This Inaccessible Michigan Lighthouse Was Used During WWII To Develop Drones
This Lighthouse off the East coast of Michigan, the Waugshance Light, served several lifesaving rolls during its life and is now in danger of disappearing forever. Originally a "lightship" made of wood in 1832 to warn ships of the shoals of Lake Michigan near the straights of Mackinac, and finally a permanent structure in 1851. This lighthouse would warn passing ships of the dangerous area. In 1871, During the great Chicago Fire that covered the lake in smoke, Lightkeepers would ring a bell to warn ships. Then, the Lighthouse was decommissioned in 1912.
The actual lighthouse is about half a mile north of this point and is completely surrounded by water.
During World War II, the abandoned light was used by the U.S. Navy for bombing practice. The Lighthouse keeper's house and all of the wood framing in the lighthouse burnt. The metal shell has fallen away. Today, the lighthouse "is considered one of the most endangered lighthouses in the world." It has been said that, ". . . . it is amazing that anything remains." -Wikipedia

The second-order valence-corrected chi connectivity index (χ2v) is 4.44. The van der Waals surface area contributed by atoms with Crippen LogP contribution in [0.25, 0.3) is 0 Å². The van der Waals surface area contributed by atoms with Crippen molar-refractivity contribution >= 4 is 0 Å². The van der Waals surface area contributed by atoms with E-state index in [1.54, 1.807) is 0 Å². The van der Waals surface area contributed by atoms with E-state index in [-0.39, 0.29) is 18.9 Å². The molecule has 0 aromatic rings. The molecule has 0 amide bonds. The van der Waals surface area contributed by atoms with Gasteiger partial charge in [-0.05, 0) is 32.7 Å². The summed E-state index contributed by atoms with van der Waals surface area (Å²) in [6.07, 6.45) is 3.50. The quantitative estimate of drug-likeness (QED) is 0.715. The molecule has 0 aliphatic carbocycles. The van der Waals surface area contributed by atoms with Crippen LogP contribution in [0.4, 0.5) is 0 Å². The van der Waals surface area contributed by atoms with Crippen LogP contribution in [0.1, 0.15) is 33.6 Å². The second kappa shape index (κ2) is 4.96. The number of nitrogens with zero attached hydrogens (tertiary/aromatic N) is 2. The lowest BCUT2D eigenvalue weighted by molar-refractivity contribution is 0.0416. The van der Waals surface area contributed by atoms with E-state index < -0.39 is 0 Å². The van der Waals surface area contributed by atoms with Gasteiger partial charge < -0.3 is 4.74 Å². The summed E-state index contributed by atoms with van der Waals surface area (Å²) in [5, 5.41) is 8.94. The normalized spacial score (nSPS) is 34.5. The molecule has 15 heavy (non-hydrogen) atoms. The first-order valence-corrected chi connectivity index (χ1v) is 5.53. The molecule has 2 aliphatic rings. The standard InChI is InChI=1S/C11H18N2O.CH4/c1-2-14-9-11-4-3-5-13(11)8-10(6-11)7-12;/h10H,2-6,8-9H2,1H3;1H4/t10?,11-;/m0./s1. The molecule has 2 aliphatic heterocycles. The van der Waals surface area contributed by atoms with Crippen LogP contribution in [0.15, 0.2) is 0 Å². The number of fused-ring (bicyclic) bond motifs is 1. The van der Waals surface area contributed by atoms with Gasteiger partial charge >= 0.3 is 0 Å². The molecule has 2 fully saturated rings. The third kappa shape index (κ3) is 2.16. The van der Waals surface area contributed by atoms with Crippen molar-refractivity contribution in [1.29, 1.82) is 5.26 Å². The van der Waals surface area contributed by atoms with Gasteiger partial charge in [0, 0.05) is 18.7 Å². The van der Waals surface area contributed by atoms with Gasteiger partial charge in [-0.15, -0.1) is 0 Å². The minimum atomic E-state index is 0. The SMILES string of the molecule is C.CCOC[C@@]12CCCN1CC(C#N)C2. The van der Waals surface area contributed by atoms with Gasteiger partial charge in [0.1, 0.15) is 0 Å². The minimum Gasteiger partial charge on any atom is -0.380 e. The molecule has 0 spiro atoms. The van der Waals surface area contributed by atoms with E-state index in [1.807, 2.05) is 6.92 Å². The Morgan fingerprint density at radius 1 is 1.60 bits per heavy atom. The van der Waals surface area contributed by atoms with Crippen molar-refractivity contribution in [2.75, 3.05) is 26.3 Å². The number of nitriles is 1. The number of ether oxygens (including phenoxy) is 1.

The highly secretive program, codenamed STAG-1, was dreamed up as the American response to increasingly common Japanese Kamikaze attacks. Engineers fitted out twin-engine planes with primitive radio receivers that connected to the steering. Aviation Machinist Michael L Beshara later described for the Library of Congress Veteran’s History Project, “They had a television camera in the nose and a hydraulic unit that was controlled by radio impulses for each operation they wanted to control.”
Pilots flying a “mothership” trailing several miles behind would steer the drones over their unlucky targets. After dropping powerful 2,000-pound bombs, the expendable drones were allowed to simply crash down into the water. -Atlas Obscura
Check out these videos from the lighthouse.
Plus video of an actual WWII drone bombing run.